The more fixes you tackle, the more crowded your toolbox becomes. That said, a good hammer has no competitors or substitutes, and it's still - and always will be - a must-have for the handyman. Next to a screwdriver, a hammer is probably the most commonly used tool, whether it's for nailing or pulling nails.
It pays to know what to look for in a quality tool. The right hammer feels good in your hand and makes the job easier. The wrong hammer may harden the wrist and palm, making it easier to smash fingers or even break them during heavy use. Below, read our tips on choosing the best hammer for your needs, and check out the roundup of our favorite choices.
Just in case all the background information about the best hammers doesn't establish a definitive answer as to which is the best hammer, we conducted hands-on tests to narrow it down. The following products passed all of our tests, but some did not (such as the Mr. Pen 8 oz. hammer, which performs more like a gimmick than a hammer). When comparing these hammers, be sure to keep in mind the most important considerations.
For the record, all of the hammers below have smooth surfaces and 16-inch handles (except one) and are suitable for general all-around use.
Whether the job includes hanging pictures, nailing fence panels into place, building a doghouse for Rover, or building an addition, the Estwing Rip Claw 16 oz. hammer is up to the task. Made of sturdy forged steel, it features a shock-absorbing handle and a smooth finish that won't tear trim during errant strikes.
The Estwing's head and straight handle are one piece, making it very strong and durable with no visible weaknesses, just like a hammer with a wood or fiberglass handle. Although the handle is metal, Estwing covers it with a soft rubber grip to absorb impact and minimize fatigue.
The Estwing was the favorite hammer in our group and was a real pleasure to use. It is well balanced, dampens shock well, and is very durable. It nails without a problem and can be removed with equal ease. The only downside is that the split claw extends farther than the curved claw, making them awkward in tight places like cabinets and stud brackets.
Those looking for a reliable hammer that can nail a nail or two without the added expense should check out Craftsman's 16-ounce hammer. This hammer features a forged steel head, fiberglass handle and rubber over molded grip for comfort and durability.
In testing, we found the Craftsman to perform every task well, including driving and removing nails. It also absorbs impact well, and the red design makes it less likely to get lost on the job site. The only issue we found during our testing was that the axe-style handle has an exaggerated curve before it opens up at the knob. It makes the grip feel smaller, which may not be necessary for a 16-ounce hammer, although some people may prefer it.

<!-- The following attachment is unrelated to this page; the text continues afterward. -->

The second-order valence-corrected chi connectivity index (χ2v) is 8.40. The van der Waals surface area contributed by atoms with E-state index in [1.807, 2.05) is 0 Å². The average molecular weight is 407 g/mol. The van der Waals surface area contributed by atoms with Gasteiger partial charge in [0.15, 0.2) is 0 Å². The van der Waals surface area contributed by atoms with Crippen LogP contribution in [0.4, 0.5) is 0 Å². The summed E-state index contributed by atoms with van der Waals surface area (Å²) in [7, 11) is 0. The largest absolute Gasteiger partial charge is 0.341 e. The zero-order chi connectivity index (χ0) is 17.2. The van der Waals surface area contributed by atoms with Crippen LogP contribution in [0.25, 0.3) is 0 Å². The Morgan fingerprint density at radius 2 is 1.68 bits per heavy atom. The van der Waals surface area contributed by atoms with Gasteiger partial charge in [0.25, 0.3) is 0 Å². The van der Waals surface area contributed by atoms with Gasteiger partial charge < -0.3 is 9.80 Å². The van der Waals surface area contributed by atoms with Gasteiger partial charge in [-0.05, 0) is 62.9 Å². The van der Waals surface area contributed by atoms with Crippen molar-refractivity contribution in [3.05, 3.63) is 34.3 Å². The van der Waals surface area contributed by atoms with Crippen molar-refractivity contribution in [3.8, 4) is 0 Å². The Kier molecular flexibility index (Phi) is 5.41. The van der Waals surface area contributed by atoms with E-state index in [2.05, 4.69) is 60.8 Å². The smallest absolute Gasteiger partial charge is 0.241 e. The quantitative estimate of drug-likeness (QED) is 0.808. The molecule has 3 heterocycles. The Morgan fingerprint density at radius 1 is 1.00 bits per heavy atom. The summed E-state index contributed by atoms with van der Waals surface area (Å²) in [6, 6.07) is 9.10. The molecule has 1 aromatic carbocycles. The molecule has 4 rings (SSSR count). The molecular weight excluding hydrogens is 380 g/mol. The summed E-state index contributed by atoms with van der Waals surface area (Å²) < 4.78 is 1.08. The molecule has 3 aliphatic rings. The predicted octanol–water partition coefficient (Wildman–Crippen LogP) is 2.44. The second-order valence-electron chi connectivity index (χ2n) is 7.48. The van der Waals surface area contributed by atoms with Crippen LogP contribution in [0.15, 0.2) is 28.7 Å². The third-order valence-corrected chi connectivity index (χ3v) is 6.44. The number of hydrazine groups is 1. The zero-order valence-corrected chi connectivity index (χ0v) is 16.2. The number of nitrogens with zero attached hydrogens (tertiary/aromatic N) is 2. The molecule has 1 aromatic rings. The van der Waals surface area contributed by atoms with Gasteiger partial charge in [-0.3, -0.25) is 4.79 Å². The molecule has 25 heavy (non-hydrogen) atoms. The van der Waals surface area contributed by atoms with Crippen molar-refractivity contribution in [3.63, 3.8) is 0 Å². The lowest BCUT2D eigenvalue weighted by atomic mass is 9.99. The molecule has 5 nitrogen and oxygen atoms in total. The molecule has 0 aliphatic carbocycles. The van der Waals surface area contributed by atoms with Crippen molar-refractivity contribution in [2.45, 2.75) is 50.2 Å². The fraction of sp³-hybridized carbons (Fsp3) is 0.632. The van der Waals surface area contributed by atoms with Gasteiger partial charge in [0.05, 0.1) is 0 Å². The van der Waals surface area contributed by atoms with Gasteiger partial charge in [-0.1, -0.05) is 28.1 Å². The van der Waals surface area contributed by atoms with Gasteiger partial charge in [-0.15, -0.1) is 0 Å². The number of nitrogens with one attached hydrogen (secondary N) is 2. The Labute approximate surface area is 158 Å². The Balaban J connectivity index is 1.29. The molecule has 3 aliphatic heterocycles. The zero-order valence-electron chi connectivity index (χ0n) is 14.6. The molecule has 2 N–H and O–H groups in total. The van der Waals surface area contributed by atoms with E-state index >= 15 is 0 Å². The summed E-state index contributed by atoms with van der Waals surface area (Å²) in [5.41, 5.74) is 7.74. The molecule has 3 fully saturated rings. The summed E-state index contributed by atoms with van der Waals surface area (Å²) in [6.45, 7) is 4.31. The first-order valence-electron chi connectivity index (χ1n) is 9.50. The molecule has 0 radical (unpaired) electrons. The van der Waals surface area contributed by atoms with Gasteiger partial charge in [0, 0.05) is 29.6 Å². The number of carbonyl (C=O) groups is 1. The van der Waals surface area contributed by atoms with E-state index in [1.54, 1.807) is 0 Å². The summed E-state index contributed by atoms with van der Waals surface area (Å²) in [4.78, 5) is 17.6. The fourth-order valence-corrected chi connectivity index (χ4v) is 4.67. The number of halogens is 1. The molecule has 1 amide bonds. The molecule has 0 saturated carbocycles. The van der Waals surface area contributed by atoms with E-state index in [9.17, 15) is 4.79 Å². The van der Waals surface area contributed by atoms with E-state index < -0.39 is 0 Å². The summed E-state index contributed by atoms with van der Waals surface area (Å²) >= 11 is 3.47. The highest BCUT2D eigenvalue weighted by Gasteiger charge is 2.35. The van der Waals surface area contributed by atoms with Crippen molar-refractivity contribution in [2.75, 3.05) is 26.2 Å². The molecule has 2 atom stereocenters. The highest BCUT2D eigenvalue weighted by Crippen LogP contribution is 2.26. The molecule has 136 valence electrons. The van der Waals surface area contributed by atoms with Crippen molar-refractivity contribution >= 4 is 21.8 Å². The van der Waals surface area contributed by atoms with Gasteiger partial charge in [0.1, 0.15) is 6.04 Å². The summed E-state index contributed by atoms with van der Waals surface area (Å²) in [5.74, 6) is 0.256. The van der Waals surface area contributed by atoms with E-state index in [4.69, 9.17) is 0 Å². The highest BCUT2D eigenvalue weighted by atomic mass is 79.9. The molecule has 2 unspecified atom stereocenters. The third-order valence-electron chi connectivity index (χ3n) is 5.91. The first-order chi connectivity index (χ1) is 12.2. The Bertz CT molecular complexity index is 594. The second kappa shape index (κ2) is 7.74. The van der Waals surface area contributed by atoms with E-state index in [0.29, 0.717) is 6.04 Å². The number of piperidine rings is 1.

Heavier hammers like this model from Stanley are almost a necessity when it comes to projects like construction and framing. The Stht0-5130 hammer is a 20-ounce model that packs a big punch. It has an all-steel head, fiberglass handle and rubber overmolded grip.
We found that the Stanley hammer nails nails significantly better than most other hammers, primarily because it is heavier. The fiberglass handle and rubber grip also absorbed impact well while still being able to hammer heavy framing nails. In addition, the straight handle (with a flared knob on the end) is slightly longer than a standard 16-ounce hammer (nearly 17 inches), giving it greater leverage. The only concern anyone should have is that it may be too heavy for some users.
Anyone assembling a kit for the first time should consider this hammer from Stalwart. This hammer has a hardwood handle and uses traditional shock absorption methods (which work well). It also has curved claws for working in tighter spaces.
The wooden handle is epoxied to the head, which means it can be removed and the handle replaced if needed, but this is not the easiest reprocessing option. While epoxy isn't as durable as wedging the handle into place, it does a good job of keeping the two parts together.
The firmer surprised us. We thought it would be a substandard tool, but it's a very good quality hammer. The straight handle absorbs all the vibration when nailing, and the claw does a great job of removing those nails. Our main concern is the epoxy handle, which can make handle replacement difficult.
Fiberglass handles offer unique shock absorption while still being strong enough to remove stubborn nails, and this model from Amazon Basics is no exception. It has a forged steel head, a fiberglass handle and a rubber grip.
We were very surprised by this hammer from Amazon Basics. We expected it to be of poor quality, but it's a fairly heavy-duty tool (especially at 20 ounces). While this may be too heavy for some users, it's a good all-around weight for a general purpose hammer. In addition, the simple design of the straight handle comes with a simple flared knob and a rubber grip for a comfortable feel.
Those looking for a hammer from a trusted name should seriously consider this fiberglass hammer from Irwin. This model features a fully forged steel height, weighing 16 ounces, and a fiberglass handle with rubber secondary molding for shock absorption.
Irwin is known for its smaller, DIY-centric tools, and this hammer did not disappoint during testing. The model's rubber grip was one of the most comfortable grips during testing. In addition, the axe-style grip curves, but not to the point of being noticeably uncomfortable. Also keep in mind that this hammer has split claws that make it difficult to use in tight places.
Anyone looking for a durable all-around hammer should check out the forged steel design of the Estwing Rip Claw 16 oz. hammer. However, if it's about saving money, the CRAFTSMAN Hammer offers quite a bit of value for its meager price tag.
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